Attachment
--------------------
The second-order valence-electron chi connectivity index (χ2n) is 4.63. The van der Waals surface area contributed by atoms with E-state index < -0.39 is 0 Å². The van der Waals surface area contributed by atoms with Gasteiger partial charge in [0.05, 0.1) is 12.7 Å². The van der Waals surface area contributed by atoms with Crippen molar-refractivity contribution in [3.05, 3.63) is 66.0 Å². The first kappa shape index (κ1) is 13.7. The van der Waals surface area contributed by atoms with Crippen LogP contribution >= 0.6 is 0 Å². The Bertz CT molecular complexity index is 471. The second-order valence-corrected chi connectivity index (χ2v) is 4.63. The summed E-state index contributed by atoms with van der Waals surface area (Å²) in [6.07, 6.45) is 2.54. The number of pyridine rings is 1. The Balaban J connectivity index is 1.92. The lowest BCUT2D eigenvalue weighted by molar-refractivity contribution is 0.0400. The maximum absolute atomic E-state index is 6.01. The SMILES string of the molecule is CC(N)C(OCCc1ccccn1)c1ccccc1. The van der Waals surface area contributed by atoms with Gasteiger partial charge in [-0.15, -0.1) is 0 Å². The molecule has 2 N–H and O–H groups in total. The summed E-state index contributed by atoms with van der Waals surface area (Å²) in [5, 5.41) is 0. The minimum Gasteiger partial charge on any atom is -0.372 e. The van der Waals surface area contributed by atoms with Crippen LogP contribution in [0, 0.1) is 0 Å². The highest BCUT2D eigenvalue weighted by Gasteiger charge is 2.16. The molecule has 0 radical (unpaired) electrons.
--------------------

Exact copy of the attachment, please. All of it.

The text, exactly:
The second-order valence-electron chi connectivity index (χ2n) is 4.63. The van der Waals surface area contributed by atoms with E-state index < -0.39 is 0 Å². The van der Waals surface area contributed by atoms with Gasteiger partial charge in [0.05, 0.1) is 12.7 Å². The van der Waals surface area contributed by atoms with Crippen molar-refractivity contribution in [3.05, 3.63) is 66.0 Å². The first kappa shape index (κ1) is 13.7. The van der Waals surface area contributed by atoms with Crippen LogP contribution >= 0.6 is 0 Å². The Bertz CT molecular complexity index is 471. The second-order valence-corrected chi connectivity index (χ2v) is 4.63. The summed E-state index contributed by atoms with van der Waals surface area (Å²) in [6.07, 6.45) is 2.54. The number of pyridine rings is 1. The Balaban J connectivity index is 1.92. The lowest BCUT2D eigenvalue weighted by molar-refractivity contribution is 0.0400. The maximum absolute atomic E-state index is 6.01. The SMILES string of the molecule is CC(N)C(OCCc1ccccn1)c1ccccc1. The van der Waals surface area contributed by atoms with Gasteiger partial charge in [-0.15, -0.1) is 0 Å². The molecule has 2 N–H and O–H groups in total. The summed E-state index contributed by atoms with van der Waals surface area (Å²) in [5, 5.41) is 0. The minimum Gasteiger partial charge on any atom is -0.372 e. The van der Waals surface area contributed by atoms with Crippen LogP contribution in [0, 0.1) is 0 Å². The highest BCUT2D eigenvalue weighted by Gasteiger charge is 2.16. The molecule has 0 radical (unpaired) electrons.